Monday, August 13, 2007

The Route to Low Fares

As has commonly been observed, airline fares are extremely complicated and difficult to predict. They literally change on a constant basis, responding to supply and demand equations built into elaborate computer algorithms that take into account the price of fuel, passenger load, previous years' booking for the same time period, and other factors.

Travel sites like Expedia and surveyors like Kayak give you an edge in finding low fares. The airlines' own sites promise that they offer you the best possible deal on a specified itinerary. But none of these tools can really get you the lowest possible means of going from one destination to another, because the possible combinations of any itinerary--taking into account possible connection cities, stops, class-of-service changes, etc.--are too numerous to analyze.

Enter ITA Software's Fare Shopping Engine, a no-frills tool that appears at first glance to have nothing new to offer versus competing fare-finders and has an unattractive interface at the same time. You have to log in to use it. There aren't any flashy colors. You can't make hotel reservations at the same time. Yet you should take note, because this tool is something special.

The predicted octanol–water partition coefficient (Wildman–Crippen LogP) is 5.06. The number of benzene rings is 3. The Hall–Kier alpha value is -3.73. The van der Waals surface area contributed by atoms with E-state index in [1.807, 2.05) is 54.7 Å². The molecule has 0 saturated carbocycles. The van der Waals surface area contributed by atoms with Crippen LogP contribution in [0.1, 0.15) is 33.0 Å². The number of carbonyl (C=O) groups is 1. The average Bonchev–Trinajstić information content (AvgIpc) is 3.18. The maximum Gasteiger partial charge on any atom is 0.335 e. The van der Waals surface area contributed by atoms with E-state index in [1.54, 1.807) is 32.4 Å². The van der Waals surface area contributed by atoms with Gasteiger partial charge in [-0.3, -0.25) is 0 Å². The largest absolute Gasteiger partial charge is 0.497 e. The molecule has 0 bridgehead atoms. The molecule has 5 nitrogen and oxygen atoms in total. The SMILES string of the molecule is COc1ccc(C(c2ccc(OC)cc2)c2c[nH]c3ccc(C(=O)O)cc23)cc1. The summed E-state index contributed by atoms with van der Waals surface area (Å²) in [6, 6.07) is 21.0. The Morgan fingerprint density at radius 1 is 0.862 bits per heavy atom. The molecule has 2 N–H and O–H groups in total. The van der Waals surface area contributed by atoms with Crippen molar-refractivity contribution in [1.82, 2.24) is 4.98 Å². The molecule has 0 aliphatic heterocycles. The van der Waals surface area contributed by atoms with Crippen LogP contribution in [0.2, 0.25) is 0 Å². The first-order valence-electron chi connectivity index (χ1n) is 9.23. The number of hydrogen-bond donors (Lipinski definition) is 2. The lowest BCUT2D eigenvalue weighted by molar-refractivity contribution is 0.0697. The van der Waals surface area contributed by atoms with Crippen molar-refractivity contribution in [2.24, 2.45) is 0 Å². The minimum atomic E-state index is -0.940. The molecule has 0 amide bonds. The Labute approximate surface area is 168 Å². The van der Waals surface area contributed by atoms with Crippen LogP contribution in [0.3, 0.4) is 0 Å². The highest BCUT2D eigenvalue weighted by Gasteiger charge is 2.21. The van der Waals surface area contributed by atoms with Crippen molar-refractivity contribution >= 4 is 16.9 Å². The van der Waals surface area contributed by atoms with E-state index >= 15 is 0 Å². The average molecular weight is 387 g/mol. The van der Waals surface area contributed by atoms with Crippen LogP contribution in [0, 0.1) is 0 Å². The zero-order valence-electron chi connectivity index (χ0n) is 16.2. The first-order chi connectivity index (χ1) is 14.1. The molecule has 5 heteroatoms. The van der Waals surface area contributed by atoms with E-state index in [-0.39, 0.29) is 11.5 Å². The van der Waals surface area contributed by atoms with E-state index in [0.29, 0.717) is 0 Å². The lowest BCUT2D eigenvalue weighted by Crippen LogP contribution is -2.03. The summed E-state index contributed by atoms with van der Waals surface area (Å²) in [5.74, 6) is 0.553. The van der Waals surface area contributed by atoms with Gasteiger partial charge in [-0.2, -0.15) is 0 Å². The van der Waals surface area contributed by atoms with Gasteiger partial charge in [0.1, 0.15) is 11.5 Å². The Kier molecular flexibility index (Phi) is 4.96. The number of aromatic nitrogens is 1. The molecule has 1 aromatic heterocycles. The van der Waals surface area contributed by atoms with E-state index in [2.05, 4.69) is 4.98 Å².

The power of ITA's engine is that it allows you to submit queries in route language, a structured code similar to that used by airline mainframes to organize and retrieve their actual real-time data. Any fare-finder will let you ask for a low fare from Washington D.C. to Seattle; ITA can find you the lowest fare from D.C. to Seattle that has exactly one stop going out, at least one coming back, and routes through Chicago. It's also extremely careful to match your preferences, so when you say that you want a morning flight, you will only get morning flights. Period.

ITA's engine doesn't provide for online booking in all cases, because some routes are just too complicated for the airlines' customer-facing Web sites to process. But the software will generate ordering information that you can give to your travel agent or an airline ticket agent in person or over the phone, and you'll get exactly the itinerary and fare code that you saw online.

Does ITA guarantee you the lowest fares? No; it's limited to what it can see, and special rates offered by the airlines on their own Web sites in particular are often restricted from outside viewing to give these sites a "home field" advantage. In the ongoing battle to find low fares, though, there's no doubt that an informed consumer is going to get a better price than one who jumps blindly for the first fare offered.